Sunday, January 25, 2015

Death in a forest

Suicide Forest

By Jeremy Bates

Publisher: Ghillinnein Books

Pub. Date: December 16, 2014

Rating: 4 out of 5 stars 


Let's talk about death.

Death is always a touchy subject. Well, not just death, which is often a benign abstract thing that we tend to voice in impersonal and hypothetical tones. But dying. That’s a tough one. Not the dying you do when you are old and gray and ready to go. The type of dying that comes to you, a friend or a loved one suddenly, uninvited, and usually rudely. The ones you want to avoid but can’t. Accidents. Murder. Suicide….

Suicide Forest by Jeremy Bates is about that type of dying. He places his tale is a very real place. Aokigahara in Japan, also known as the Sea of Trees or Suicide Forest. It is a popular place for people to go to commit suicide. Up to 100 suicides happen in the forest every year. In Bates’ creepy but riveting novel, the main character Ethan, along with six others, plan to hike to the top of Mt. Kilimanjaro but are prevented by the weather. They then choose, with some reluctantly agreeing, to camp overnight in the famed Suicide Forest. The others include Ethan’s girlfriend Melinda, a late invitee John Scott who knows Melinda from before, Ethan’s work friend Neil, a Japanese student named Tomo, and recently met Israeli travelers Ben and Nina. We find out that all of them have their secrets and brushes with death or even suicide. Ethan is the first person narrator, so we find out most about his own past but all of them reveal bits and pieces of themselves as the story develops. It is a slow development but the author is quite good at that sort of thing. He is also very good at building atmosphere and describing natural environments. You will feel like you can visualize the forest. In fact, I looked at photos of the forest after reading the book and they perfectly matched Bates’ literary description! The novel reads more like an eerie psychological drama until everyone wakes up after a night in the forest and discover one of their group is hanging dead from a tree branch.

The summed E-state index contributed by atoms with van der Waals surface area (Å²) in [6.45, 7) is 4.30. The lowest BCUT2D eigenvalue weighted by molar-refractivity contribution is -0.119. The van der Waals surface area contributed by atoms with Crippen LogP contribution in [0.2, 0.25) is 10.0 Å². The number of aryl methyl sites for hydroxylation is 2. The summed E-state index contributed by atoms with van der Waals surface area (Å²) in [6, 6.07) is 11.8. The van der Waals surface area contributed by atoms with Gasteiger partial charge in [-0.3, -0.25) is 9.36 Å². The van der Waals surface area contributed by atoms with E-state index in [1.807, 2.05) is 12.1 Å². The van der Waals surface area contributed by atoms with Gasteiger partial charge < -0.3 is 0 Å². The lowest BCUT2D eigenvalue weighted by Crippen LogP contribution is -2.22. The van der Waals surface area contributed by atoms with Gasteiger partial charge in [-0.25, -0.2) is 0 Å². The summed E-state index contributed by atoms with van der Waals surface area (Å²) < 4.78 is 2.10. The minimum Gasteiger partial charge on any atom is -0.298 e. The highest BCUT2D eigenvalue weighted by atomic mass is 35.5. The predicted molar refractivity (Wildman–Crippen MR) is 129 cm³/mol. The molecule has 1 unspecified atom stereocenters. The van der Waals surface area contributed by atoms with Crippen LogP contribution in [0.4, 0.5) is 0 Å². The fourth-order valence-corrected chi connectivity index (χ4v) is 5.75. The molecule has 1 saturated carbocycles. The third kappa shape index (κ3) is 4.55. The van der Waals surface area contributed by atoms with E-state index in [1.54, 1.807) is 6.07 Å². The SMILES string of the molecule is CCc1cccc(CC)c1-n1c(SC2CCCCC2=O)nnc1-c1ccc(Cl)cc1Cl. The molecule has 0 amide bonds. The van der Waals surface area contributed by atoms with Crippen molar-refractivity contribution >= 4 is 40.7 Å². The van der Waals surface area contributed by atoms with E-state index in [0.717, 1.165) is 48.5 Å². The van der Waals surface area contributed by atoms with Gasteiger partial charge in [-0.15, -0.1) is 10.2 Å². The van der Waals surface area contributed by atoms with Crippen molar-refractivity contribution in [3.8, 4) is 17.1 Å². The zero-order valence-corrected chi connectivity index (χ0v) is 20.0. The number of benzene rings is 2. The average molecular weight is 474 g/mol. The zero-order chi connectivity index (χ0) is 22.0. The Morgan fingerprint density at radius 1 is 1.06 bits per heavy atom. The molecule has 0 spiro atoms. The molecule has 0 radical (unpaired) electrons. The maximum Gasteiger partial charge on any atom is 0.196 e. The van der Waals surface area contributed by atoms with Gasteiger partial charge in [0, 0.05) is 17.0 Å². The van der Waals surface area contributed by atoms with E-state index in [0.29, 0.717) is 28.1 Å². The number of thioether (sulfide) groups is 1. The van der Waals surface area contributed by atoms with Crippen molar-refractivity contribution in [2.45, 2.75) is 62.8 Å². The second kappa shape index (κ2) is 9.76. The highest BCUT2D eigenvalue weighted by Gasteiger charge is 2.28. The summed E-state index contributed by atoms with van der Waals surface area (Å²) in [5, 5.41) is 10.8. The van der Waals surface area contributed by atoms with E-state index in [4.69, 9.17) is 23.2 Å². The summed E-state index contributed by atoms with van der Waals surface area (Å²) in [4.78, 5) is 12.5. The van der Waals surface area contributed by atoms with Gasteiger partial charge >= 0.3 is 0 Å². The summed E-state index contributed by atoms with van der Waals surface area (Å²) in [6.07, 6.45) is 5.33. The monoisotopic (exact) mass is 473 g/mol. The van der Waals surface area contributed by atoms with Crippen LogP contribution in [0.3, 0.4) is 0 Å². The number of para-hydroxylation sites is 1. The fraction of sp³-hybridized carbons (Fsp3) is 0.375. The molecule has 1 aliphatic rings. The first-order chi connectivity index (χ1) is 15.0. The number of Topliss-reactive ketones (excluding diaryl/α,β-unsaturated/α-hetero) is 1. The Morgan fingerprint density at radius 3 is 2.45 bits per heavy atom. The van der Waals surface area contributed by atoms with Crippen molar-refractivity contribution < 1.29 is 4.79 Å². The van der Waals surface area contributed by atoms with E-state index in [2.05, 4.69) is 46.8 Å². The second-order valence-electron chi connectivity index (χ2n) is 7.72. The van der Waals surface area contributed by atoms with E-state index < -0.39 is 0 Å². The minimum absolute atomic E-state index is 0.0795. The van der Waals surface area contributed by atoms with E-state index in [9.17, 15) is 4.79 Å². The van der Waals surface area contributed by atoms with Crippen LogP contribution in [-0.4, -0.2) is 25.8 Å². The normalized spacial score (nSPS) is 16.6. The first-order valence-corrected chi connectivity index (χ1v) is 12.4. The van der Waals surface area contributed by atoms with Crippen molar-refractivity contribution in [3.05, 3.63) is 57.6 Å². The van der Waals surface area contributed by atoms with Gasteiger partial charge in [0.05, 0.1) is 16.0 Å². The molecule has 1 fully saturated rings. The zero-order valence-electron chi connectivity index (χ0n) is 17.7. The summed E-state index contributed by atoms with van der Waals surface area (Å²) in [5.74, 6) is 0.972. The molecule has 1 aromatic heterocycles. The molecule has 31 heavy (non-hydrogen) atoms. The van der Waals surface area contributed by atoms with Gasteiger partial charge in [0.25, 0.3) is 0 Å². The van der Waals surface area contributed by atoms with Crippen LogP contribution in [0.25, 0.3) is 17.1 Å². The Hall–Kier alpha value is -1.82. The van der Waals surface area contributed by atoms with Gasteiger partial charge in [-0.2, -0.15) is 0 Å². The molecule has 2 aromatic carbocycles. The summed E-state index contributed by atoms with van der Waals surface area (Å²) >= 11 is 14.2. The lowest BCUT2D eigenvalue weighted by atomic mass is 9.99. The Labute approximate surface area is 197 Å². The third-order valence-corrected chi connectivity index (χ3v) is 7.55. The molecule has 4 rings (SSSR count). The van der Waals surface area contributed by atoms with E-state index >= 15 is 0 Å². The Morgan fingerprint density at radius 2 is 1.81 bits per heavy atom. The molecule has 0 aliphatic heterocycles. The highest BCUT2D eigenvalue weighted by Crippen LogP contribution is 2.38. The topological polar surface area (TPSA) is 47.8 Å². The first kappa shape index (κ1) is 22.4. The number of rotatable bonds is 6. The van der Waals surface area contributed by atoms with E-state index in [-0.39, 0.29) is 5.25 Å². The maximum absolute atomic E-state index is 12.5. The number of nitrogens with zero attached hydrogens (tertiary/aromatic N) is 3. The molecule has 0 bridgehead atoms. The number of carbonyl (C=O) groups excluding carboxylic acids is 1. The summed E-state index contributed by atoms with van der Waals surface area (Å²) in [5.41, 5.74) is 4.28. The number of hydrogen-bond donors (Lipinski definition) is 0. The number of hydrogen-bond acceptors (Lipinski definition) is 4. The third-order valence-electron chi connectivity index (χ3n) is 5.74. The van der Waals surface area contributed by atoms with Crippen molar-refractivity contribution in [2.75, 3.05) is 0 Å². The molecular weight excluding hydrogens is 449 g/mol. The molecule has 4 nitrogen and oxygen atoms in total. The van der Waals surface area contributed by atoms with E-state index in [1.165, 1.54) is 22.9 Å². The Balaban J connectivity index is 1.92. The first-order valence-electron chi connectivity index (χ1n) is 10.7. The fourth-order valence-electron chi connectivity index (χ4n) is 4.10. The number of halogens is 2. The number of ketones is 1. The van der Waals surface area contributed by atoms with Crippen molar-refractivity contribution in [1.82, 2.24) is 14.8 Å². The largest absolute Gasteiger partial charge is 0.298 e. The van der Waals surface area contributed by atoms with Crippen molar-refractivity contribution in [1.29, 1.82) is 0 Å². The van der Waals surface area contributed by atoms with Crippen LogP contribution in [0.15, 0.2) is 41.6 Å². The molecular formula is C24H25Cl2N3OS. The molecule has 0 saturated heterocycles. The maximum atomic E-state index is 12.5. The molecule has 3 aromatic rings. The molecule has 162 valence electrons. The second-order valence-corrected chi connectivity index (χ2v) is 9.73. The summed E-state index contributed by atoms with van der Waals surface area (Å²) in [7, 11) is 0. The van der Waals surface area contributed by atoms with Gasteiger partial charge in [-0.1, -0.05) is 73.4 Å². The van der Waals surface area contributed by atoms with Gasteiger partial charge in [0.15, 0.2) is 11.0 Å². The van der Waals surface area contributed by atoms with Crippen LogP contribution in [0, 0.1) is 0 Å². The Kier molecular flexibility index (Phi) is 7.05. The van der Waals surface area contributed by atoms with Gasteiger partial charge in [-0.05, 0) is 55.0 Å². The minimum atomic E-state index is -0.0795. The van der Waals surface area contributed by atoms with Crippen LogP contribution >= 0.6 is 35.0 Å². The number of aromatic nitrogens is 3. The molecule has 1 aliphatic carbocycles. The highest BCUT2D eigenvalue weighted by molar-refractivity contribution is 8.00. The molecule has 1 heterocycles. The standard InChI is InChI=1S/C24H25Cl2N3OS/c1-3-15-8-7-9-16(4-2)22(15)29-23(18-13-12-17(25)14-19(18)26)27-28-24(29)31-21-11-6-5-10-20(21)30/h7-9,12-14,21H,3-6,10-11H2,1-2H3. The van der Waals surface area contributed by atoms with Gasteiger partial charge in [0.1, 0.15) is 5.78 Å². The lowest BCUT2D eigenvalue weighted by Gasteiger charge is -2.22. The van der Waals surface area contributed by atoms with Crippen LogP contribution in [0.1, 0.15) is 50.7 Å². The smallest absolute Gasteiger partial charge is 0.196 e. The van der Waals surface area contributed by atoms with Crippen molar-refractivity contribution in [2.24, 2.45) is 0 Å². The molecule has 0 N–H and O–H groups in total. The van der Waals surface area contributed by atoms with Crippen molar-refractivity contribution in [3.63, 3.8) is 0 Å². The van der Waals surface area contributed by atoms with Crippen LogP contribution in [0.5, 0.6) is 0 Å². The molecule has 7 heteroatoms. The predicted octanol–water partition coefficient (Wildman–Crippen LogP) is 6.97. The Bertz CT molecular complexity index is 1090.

Suicide Forest holds you to the end. Narration, dialog, and descriptions all pull together realistically to place you in the moment. This is one of those books that invite you to read it in one sitting. Lovers of visceral horror may be disappointed, at least until the end, but those who like tense character based horror and thrillers will be rewarded. As for myself, I was intrigued on how Bates used each character to illustrate various reactions to tragedy and death from the ones who tries to stay in control to the ones who go into denial to the ones who fall apart. It becomes a little lesson in grief and coping. Yet it never loses sense of the story and keeps you wondering what is really happening. At first I was a little off-balanced by the climax as I was expecting something else, but soon I realized it worked as it was and I relaxed and enjoyed the ride.

From the book’s cover that read “World Scariest Places !”, it appears that this may be one of the series of novels using actual places on Earth. It is an intriguing concept and one I hope the author continues with. His first experiment is clearly a success. Suicide Forest is for the reader who likes his thrills slowly revealed and full of psychological and interpersonal drama but still shocking and scary. Suicide Forest may not have you buying a plane ticket for Japan to camp amongst the corpses but it will still transport you to the forest and reveal its secrets.

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